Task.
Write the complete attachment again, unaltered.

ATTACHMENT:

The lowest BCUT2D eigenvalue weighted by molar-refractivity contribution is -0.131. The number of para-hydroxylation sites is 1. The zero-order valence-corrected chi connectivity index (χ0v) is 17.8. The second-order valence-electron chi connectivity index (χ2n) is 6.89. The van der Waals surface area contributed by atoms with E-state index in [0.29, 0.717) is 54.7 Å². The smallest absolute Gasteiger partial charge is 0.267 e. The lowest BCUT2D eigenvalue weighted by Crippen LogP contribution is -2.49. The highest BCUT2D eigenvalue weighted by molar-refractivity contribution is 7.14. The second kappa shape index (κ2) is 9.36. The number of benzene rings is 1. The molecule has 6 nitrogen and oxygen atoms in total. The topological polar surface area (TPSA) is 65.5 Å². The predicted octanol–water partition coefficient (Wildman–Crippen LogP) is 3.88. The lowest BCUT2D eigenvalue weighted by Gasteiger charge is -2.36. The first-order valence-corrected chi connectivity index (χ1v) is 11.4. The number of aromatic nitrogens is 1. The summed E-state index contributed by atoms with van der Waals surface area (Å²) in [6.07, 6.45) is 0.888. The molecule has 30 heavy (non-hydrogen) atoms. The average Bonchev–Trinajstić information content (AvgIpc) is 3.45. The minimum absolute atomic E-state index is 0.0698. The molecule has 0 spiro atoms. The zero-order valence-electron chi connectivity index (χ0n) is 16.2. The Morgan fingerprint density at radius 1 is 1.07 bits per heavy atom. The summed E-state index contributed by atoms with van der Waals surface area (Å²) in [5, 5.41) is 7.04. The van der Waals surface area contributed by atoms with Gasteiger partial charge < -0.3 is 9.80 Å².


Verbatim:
The lowest BCUT2D eigenvalue weighted by molar-refractivity contribution is -0.131. The number of para-hydroxylation sites is 1. The zero-order valence-corrected chi connectivity index (χ0v) is 17.8. The second-order valence-electron chi connectivity index (χ2n) is 6.89. The van der Waals surface area contributed by atoms with E-state index in [0.29, 0.717) is 54.7 Å². The smallest absolute Gasteiger partial charge is 0.267 e. The lowest BCUT2D eigenvalue weighted by Crippen LogP contribution is -2.49. The highest BCUT2D eigenvalue weighted by molar-refractivity contribution is 7.14. The second kappa shape index (κ2) is 9.36. The number of benzene rings is 1. The molecule has 6 nitrogen and oxygen atoms in total. The topological polar surface area (TPSA) is 65.5 Å². The predicted octanol–water partition coefficient (Wildman–Crippen LogP) is 3.88. The lowest BCUT2D eigenvalue weighted by Gasteiger charge is -2.36. The first-order valence-corrected chi connectivity index (χ1v) is 11.4. The number of aromatic nitrogens is 1. The summed E-state index contributed by atoms with van der Waals surface area (Å²) in [6.07, 6.45) is 0.888. The molecule has 30 heavy (non-hydrogen) atoms. The average Bonchev–Trinajstić information content (AvgIpc) is 3.45. The minimum absolute atomic E-state index is 0.0698. The molecule has 0 spiro atoms. The zero-order valence-electron chi connectivity index (χ0n) is 16.2. The Morgan fingerprint density at radius 1 is 1.07 bits per heavy atom. The summed E-state index contributed by atoms with van der Waals surface area (Å²) in [5, 5.41) is 7.04. The van der Waals surface area contributed by atoms with Gasteiger partial charge < -0.3 is 9.80 Å².